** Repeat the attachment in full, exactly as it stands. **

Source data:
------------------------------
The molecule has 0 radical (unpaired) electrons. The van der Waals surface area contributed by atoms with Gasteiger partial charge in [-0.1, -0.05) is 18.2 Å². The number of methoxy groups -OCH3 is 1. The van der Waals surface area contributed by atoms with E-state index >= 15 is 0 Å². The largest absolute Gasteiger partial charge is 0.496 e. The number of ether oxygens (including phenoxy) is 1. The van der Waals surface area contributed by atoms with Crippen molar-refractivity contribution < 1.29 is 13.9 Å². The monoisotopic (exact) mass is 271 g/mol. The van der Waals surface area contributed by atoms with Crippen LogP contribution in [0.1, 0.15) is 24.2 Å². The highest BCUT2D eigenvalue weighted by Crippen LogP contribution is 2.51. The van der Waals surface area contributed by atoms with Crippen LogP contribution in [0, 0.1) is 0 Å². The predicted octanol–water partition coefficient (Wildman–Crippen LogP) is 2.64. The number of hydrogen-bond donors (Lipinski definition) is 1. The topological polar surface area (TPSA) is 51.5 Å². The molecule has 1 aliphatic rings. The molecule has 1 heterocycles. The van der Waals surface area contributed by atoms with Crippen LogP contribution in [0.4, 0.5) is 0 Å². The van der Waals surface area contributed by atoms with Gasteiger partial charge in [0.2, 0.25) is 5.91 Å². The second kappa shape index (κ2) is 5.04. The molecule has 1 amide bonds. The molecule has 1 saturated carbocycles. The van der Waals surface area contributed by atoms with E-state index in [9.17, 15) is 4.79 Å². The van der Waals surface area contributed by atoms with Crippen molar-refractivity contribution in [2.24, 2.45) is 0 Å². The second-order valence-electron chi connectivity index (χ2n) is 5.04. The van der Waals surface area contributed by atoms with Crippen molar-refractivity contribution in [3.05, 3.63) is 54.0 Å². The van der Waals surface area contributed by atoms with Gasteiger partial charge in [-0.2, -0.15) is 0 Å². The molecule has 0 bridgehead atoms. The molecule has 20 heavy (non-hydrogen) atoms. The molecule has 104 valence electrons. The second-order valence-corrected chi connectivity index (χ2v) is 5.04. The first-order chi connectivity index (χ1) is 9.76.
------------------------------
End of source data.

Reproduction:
The molecule has 0 radical (unpaired) electrons. The van der Waals surface area contributed by atoms with Gasteiger partial charge in [-0.1, -0.05) is 18.2 Å². The number of methoxy groups -OCH3 is 1. The van der Waals surface area contributed by atoms with E-state index >= 15 is 0 Å². The largest absolute Gasteiger partial charge is 0.496 e. The number of ether oxygens (including phenoxy) is 1. The van der Waals surface area contributed by atoms with Crippen molar-refractivity contribution < 1.29 is 13.9 Å². The monoisotopic (exact) mass is 271 g/mol. The van der Waals surface area contributed by atoms with Crippen LogP contribution in [0.1, 0.15) is 24.2 Å². The highest BCUT2D eigenvalue weighted by Crippen LogP contribution is 2.51. The van der Waals surface area contributed by atoms with Crippen LogP contribution in [0, 0.1) is 0 Å². The predicted octanol–water partition coefficient (Wildman–Crippen LogP) is 2.64. The number of hydrogen-bond donors (Lipinski definition) is 1. The topological polar surface area (TPSA) is 51.5 Å². The molecule has 1 aliphatic rings. The molecule has 1 heterocycles. The van der Waals surface area contributed by atoms with Crippen LogP contribution in [0.4, 0.5) is 0 Å². The van der Waals surface area contributed by atoms with Gasteiger partial charge in [0.2, 0.25) is 5.91 Å². The second kappa shape index (κ2) is 5.04. The molecule has 1 amide bonds. The molecule has 1 saturated carbocycles. The van der Waals surface area contributed by atoms with E-state index in [9.17, 15) is 4.79 Å². The van der Waals surface area contributed by atoms with Crippen molar-refractivity contribution in [2.24, 2.45) is 0 Å². The second-order valence-electron chi connectivity index (χ2n) is 5.04. The van der Waals surface area contributed by atoms with Crippen molar-refractivity contribution in [3.05, 3.63) is 54.0 Å². The van der Waals surface area contributed by atoms with Gasteiger partial charge in [-0.2, -0.15) is 0 Å². The molecule has 0 bridgehead atoms. The molecule has 20 heavy (non-hydrogen) atoms. The molecule has 104 valence electrons. The second-order valence-corrected chi connectivity index (χ2v) is 5.04. The first-order chi connectivity index (χ1) is 9.76.